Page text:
EMC Takes Wraps Off New Clariion Storage Array


EMC continues its march from the enterprise down into the midrange storage space with the introduction this week of the Clariion CX400 storage array.

The new array also helps Dell Computer continue its aggressive push up into the midrange, thanks to that company's ever-cozier relationship with EMC.


Dell will use EMC's CX400 and CX600 Clariion storage arrays to continue the attack on HP and IBM in the enterprise. -- RUSSELL BAILEY, DELL

The CX400, which follows EMC's CX600 release in August, should be good for anyone looking for a modular solution, said Mark Teter, director of enterprise storage solutions at Advanced Systems Group, a Denver-based solution provider.

Teter said he likes the CX400's upward and backward compatibility and scalability with the CX600. The CX400 can be configured for up to 4.3 Tbytes, compared with the CX600's 17.2 Tbytes. It offers two 800MHz Intel processors, up to 2 Gbytes of cache, up to 64 hosts per array and up to four host ports. A CX400 can be upgraded to a CX600, or a CX600 drive tray can be upgraded to become a CX400, said Joel Schwartz, senior vice president at EMC's Systems Division.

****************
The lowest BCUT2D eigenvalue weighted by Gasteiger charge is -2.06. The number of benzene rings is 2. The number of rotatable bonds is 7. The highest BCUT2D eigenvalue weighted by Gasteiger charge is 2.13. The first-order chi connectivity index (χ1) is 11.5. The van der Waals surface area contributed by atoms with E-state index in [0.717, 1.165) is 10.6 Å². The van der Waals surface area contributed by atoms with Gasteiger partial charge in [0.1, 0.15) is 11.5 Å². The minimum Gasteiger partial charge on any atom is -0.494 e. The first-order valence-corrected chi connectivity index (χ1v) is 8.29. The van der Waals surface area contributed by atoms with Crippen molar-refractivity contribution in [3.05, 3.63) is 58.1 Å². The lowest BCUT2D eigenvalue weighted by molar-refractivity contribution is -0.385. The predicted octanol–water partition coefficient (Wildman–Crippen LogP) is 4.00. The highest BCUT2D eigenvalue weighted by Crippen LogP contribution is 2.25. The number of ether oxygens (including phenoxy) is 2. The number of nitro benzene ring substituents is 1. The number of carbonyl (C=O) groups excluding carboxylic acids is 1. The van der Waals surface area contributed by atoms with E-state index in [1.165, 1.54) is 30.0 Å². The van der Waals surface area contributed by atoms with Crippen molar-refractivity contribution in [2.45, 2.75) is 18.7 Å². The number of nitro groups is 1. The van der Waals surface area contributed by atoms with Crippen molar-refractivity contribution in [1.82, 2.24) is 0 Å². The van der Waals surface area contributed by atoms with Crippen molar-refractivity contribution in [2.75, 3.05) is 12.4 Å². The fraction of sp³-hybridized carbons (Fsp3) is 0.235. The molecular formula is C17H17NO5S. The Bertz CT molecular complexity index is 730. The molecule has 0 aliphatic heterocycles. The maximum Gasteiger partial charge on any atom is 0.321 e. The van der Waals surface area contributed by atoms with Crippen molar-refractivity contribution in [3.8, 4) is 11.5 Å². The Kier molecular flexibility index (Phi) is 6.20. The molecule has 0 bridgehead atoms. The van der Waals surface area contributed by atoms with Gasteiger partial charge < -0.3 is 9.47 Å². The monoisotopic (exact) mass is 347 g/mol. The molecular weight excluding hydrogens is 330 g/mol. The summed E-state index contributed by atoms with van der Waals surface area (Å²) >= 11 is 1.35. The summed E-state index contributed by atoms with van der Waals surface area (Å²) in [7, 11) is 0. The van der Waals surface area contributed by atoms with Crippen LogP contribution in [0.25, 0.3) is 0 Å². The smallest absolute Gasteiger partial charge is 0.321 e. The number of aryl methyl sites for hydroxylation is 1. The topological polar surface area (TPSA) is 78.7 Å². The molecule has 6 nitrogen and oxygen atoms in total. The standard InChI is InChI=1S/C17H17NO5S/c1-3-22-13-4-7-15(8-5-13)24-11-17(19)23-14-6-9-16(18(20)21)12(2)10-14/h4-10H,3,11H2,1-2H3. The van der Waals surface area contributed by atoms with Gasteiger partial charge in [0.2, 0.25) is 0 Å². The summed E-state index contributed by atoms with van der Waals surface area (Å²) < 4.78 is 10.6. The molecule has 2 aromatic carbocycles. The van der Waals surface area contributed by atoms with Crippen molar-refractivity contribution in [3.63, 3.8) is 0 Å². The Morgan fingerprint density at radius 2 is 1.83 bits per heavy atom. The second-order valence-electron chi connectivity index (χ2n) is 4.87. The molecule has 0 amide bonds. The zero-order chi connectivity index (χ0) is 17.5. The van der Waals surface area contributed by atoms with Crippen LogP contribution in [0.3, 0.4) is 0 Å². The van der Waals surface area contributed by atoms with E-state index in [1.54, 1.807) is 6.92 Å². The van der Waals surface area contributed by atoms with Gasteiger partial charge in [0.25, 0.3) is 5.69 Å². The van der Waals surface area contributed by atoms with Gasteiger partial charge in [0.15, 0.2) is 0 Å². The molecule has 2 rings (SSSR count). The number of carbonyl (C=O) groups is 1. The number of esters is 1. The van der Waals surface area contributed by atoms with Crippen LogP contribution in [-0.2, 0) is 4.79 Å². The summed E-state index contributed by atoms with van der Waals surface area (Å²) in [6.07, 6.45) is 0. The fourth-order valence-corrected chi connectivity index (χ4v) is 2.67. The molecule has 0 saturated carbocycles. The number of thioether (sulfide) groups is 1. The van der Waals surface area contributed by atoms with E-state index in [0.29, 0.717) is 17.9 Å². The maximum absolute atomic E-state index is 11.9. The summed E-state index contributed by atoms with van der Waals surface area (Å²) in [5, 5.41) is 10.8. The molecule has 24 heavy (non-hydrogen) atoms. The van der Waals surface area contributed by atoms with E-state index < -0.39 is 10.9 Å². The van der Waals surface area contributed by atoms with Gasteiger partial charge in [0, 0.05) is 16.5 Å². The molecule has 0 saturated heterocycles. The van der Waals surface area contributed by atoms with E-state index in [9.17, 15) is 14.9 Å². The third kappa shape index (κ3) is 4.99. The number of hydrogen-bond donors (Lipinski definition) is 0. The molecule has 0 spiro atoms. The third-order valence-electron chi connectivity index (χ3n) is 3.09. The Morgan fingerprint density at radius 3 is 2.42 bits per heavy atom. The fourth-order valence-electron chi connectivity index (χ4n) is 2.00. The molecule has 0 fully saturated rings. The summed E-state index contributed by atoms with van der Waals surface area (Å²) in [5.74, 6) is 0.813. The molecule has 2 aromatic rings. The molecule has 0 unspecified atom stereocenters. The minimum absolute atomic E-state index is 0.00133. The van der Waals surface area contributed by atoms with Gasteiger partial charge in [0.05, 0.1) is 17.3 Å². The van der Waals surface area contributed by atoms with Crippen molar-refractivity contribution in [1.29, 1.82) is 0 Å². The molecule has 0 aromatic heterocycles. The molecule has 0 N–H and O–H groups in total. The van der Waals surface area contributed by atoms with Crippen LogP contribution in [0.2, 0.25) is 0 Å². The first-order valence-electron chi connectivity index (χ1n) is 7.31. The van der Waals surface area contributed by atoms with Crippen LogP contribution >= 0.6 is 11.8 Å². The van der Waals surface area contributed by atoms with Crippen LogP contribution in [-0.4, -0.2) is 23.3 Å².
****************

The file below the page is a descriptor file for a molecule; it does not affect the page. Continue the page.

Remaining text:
A key feature is the array's ability to work with the same management software as the CX600, as well as much of the software for EMC's high-end Symmetrix arrays, Schwartz said. The NaviSphere management application, which can be used to manage every Clariion array sold for the past 10 years, is included, he said.

Dell will use the CX400 and CX600 to continue its attack on HP and IBM in the enterprise, said Russell Bailey, manager of Dell/EMC product management at Dell. The CX400, with 180 Gbytes of raw capacity, installation, and three years of service and warranty, carries a list price of $60,000 from Dell and $66,000 from EMC.

Teter said Dell is a formidable competitor, especially in Windows environments where a customer, after working with a solution provider on the architecture, can then go online and order that vendor's arrays. "We're considering how much time we can spend with a customer in an all-Windows environment," he said.